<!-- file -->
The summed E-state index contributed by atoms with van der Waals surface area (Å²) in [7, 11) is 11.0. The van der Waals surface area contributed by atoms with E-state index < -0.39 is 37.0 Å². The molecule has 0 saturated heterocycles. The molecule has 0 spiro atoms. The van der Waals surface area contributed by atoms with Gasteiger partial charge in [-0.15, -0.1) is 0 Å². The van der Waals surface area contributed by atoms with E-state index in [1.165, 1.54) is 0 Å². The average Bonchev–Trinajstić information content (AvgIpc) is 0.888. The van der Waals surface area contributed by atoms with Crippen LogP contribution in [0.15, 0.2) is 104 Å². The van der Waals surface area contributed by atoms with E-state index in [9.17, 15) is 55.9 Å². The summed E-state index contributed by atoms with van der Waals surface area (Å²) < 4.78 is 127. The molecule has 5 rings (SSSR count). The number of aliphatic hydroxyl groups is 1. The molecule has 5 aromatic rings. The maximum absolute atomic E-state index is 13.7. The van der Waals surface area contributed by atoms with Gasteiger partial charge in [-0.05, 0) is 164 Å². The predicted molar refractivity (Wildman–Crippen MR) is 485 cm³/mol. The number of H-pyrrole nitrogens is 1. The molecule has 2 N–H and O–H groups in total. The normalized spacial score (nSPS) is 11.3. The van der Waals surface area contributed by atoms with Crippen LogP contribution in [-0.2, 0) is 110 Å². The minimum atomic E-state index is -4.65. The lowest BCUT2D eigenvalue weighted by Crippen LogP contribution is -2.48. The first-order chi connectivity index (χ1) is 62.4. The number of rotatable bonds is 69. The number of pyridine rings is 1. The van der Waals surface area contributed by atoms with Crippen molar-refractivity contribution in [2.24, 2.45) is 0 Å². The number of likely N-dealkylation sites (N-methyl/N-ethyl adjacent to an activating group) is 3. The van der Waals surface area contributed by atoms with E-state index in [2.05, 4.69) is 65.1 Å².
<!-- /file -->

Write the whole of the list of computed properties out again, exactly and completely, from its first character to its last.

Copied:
The summed E-state index contributed by atoms with van der Waals surface area (Å²) in [7, 11) is 11.0. The van der Waals surface area contributed by atoms with E-state index < -0.39 is 37.0 Å². The molecule has 0 saturated heterocycles. The molecule has 0 spiro atoms. The van der Waals surface area contributed by atoms with Gasteiger partial charge in [-0.15, -0.1) is 0 Å². The van der Waals surface area contributed by atoms with E-state index in [1.165, 1.54) is 0 Å². The average Bonchev–Trinajstić information content (AvgIpc) is 0.888. The van der Waals surface area contributed by atoms with Crippen LogP contribution in [0.15, 0.2) is 104 Å². The van der Waals surface area contributed by atoms with E-state index in [9.17, 15) is 55.9 Å². The summed E-state index contributed by atoms with van der Waals surface area (Å²) < 4.78 is 127. The molecule has 5 rings (SSSR count). The number of aliphatic hydroxyl groups is 1. The molecule has 5 aromatic rings. The maximum absolute atomic E-state index is 13.7. The van der Waals surface area contributed by atoms with Gasteiger partial charge in [-0.05, 0) is 164 Å². The predicted molar refractivity (Wildman–Crippen MR) is 485 cm³/mol. The number of H-pyrrole nitrogens is 1. The molecule has 2 N–H and O–H groups in total. The normalized spacial score (nSPS) is 11.3. The van der Waals surface area contributed by atoms with Crippen LogP contribution in [-0.2, 0) is 110 Å². The minimum atomic E-state index is -4.65. The lowest BCUT2D eigenvalue weighted by Crippen LogP contribution is -2.48. The first-order chi connectivity index (χ1) is 62.4. The number of rotatable bonds is 69. The number of pyridine rings is 1. The van der Waals surface area contributed by atoms with Crippen molar-refractivity contribution in [2.24, 2.45) is 0 Å². The number of likely N-dealkylation sites (N-methyl/N-ethyl adjacent to an activating group) is 3. The van der Waals surface area contributed by atoms with E-state index in [2.05, 4.69) is 65.1 Å².